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Best Practices for Website Header Design

Marina Yalanska for Tubik Studio:

The bottom line is simple here: header of any website is the strategically vital zone of interaction for any website. Each particular case requires its own approach which will be informative and usable for the specific target audience. User research can provide the good basis for the design solutions which can follow quite traditional forms of header organization or require totally new perspective.

This is a helpful article on header design. I wish it was easier to find blog posts about design that go this deep.

30: A Murder of Canvas

In this episode, our main topic is receiving criticism—but we start off by announcing the rebranding of Helvetic and our brand new website. We also got a higher-tech live feed, so we’re hoping to do a bit more with that in the future. As we start discussing the main topic, it becomes clear very quickly that we’ve both received an awful lot of criticism, so you’ll definitely want to learn from all our experience in that area.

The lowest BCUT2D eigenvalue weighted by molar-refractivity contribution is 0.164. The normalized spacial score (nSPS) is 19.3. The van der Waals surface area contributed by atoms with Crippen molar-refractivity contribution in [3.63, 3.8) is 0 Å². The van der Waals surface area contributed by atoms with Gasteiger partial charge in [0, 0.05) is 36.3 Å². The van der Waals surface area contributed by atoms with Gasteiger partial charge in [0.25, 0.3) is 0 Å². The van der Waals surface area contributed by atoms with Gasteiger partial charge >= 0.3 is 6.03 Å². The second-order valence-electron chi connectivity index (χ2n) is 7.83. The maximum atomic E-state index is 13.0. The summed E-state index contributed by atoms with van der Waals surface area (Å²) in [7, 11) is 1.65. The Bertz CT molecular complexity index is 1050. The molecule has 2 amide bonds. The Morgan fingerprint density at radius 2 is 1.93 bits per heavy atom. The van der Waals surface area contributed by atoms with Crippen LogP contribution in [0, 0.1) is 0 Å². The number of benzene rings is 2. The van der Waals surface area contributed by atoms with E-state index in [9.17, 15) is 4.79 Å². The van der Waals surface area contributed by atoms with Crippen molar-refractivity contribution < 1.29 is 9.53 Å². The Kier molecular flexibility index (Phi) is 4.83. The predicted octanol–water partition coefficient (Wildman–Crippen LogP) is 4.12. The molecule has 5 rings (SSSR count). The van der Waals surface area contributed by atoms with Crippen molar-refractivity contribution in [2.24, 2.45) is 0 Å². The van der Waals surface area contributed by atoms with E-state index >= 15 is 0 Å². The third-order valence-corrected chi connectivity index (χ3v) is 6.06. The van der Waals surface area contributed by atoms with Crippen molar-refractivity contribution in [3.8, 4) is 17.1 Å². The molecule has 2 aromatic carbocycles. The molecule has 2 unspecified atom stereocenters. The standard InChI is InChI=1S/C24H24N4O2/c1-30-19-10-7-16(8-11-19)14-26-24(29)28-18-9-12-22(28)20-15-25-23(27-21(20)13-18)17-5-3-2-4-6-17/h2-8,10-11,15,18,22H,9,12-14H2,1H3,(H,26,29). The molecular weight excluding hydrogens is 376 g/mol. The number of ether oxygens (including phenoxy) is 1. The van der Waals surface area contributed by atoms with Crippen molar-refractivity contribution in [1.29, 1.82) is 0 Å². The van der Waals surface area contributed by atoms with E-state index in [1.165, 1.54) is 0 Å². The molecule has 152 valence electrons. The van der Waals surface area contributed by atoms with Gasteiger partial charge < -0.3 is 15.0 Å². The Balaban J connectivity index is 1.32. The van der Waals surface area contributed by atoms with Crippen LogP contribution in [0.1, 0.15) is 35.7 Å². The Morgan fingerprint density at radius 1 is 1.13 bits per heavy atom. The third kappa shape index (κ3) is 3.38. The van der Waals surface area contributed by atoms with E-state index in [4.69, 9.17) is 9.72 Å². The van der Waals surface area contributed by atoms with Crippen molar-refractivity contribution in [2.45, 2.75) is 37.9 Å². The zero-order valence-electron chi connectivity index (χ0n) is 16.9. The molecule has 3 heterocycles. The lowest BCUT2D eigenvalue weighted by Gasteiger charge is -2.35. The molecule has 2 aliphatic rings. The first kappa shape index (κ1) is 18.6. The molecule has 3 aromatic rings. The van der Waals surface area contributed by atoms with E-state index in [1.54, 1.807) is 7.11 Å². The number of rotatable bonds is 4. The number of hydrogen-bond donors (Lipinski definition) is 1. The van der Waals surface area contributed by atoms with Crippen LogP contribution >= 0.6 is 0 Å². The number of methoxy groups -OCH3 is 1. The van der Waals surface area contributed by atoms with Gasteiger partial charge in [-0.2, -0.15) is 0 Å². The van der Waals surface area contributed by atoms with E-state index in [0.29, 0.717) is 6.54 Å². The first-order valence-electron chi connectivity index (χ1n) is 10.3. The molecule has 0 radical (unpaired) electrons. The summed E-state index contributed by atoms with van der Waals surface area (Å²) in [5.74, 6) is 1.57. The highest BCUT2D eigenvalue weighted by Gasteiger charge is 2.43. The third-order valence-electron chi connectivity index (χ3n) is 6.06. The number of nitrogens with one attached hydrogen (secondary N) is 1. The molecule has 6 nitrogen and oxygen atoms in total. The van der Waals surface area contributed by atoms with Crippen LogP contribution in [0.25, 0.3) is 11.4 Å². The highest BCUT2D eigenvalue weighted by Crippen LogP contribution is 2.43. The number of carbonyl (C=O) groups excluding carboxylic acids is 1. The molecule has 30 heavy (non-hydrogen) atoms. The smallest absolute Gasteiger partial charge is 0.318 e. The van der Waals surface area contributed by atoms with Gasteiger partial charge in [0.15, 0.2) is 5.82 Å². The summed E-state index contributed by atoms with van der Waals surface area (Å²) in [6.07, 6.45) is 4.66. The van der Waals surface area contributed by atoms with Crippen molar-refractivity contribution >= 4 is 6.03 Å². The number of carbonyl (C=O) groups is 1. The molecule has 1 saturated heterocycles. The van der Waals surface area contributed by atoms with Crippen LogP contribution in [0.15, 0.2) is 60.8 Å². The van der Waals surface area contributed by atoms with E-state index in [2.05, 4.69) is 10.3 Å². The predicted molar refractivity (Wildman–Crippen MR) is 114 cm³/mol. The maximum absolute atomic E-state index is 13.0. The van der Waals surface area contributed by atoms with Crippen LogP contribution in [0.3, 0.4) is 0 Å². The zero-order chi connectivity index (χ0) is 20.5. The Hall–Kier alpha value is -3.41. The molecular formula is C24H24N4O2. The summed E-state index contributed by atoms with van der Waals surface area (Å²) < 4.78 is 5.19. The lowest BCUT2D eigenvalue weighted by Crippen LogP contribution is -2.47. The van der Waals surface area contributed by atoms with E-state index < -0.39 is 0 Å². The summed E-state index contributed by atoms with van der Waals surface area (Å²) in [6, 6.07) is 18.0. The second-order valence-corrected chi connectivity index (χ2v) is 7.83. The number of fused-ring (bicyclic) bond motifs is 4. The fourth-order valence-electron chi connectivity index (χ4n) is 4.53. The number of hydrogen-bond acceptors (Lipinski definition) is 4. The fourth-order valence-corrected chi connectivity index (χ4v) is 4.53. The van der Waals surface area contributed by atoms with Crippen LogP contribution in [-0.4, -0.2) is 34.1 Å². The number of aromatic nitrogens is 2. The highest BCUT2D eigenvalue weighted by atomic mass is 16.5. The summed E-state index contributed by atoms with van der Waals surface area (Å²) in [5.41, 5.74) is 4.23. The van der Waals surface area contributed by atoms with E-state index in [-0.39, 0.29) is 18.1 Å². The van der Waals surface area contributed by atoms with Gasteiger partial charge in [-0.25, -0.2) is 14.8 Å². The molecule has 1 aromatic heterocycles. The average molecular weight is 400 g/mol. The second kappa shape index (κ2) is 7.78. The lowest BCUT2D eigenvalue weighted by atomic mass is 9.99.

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Dell launches ‘world’s first’ 31.5-inch 8K display[…]

Benjamin Mayo for 9to5Mac:

Obviously, the big draw of this monitor is the ginormous resolution. 7680×4320 means it displays more than 33 million pixels at a time with ample space to show 4 4K movies at a time.


Seriously, though, I’m glad this is a thing. I think that as tablets and iPads become more capable, desktops need to be doing the same to stay relevant. The iPad Pro is a compelling canvas, but 33.17 million pixels stretched across 32 inches is also pretty compelling.